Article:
— News —

Mergers

The acquisition of WhatsApp by Facebook cleared by the European Commission

Facebook Messenger (a service offered by Facebook) and WhatsApp offer communication applications for smartphones that allow consumers to send text, photo, voice and video messages. As a consequence, the Commission’s investigation of the proposed concentration focused on three areas:

  1. Consumer communications services: the investigation showed that the parties are not close competitors, due mainly to the fact that Facebook Messenger is integrated within the social network of Facebook. Each application is used in a different manner and a number of users often use both simultaneously. In addition, the market is very dynamic and there are several competing applications available, such as Line, Viber, iMessage, Telegram, WeChat and Google Hangouts.
  2. Social networking services: the user base of WhatsApp already overlaps to a significant extent with that of Facebook, so the gain in terms of new members of the latter in the event of integration would be limited.
  3. Online advertising services: the Commission concluded that in spite of Facebook’s eventual introduction of advertising on WhatsApp, and/or the use of WhatsApp as a potential source of user data for its advertisement activity, there will still be enough providers of these services in the market. In addition, the Commission considered that data protection concerns do not fall within the scope of competition Law.

Based on the above considerations, the Commission concluded that the transaction would raise no competition concerns and has authorised it.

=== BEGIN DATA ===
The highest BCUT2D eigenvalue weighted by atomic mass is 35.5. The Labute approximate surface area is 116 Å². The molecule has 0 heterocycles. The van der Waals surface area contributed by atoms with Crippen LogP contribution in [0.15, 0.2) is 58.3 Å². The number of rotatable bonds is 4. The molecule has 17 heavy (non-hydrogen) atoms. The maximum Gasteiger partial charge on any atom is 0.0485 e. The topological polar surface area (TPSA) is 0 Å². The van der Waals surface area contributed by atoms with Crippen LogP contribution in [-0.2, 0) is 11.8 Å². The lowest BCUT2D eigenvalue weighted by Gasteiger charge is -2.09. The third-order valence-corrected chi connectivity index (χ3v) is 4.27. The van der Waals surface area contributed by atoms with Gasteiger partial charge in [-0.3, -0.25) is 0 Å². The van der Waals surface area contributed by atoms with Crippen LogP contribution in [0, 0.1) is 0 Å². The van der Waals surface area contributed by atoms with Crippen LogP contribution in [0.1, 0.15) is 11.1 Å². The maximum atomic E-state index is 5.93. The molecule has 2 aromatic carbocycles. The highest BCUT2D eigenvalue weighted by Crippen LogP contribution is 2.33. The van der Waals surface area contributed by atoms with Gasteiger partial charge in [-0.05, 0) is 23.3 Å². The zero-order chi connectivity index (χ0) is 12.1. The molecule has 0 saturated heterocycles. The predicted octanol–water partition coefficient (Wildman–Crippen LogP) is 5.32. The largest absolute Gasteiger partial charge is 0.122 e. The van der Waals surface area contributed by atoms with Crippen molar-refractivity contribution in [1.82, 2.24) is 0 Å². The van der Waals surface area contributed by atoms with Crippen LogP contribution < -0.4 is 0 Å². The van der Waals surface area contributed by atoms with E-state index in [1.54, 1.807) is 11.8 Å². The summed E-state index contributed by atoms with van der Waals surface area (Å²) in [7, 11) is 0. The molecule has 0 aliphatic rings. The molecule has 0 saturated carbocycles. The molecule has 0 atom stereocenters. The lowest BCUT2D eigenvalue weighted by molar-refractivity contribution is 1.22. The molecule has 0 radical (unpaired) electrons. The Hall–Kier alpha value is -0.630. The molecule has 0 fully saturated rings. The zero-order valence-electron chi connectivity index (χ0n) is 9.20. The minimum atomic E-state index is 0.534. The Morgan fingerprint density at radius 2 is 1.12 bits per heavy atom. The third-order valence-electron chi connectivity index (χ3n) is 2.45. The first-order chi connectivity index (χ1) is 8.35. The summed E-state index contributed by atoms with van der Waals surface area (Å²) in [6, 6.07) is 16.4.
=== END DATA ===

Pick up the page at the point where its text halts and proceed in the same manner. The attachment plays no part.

State Aid

Commission orders Spain to recover illegal aid granted through tax benefits aimed at promoting foreign acquisitions

The European Commission declared in 2009 and also in 2011 that the Spanish legal scheme that allowed companies to deduct from their tax base the financial goodwill arising from foreign acquisitions of shareholdings was incompatible with EU State aid provisions. The Commission concluded that this scheme gave the beneficiaries a selective economic advantage over their competitors that carry out domestic acquisitions and ordered the recovery of aid granted with certain exceptions based on the existence of legitimate expectations.

Spain did not repeal the provision but committed not to grant the exemption to any new beneficiary, arguing that the financial goodwill could still be deducted in certain cases, i.e. the cases where the Commission acknowledged legitimate expectations or authorised a transitory period.

In March 2012, the Spanish authorities adopted a new administrative practice and allowed companies to deduct the financial goodwill from indirect shareholding acquisitions (i.e. the acquisition of a stake in a company by way of the purchase of shares in its parent company).

The Commission was informed (not notified) of this new practice in April 2012.

As a consequence, the Commission opened an in-depth investigation in July 2012 which has now shown that the amended application constitutes a new state aid and that the new administrative practice is incompatible with EU State aid rules.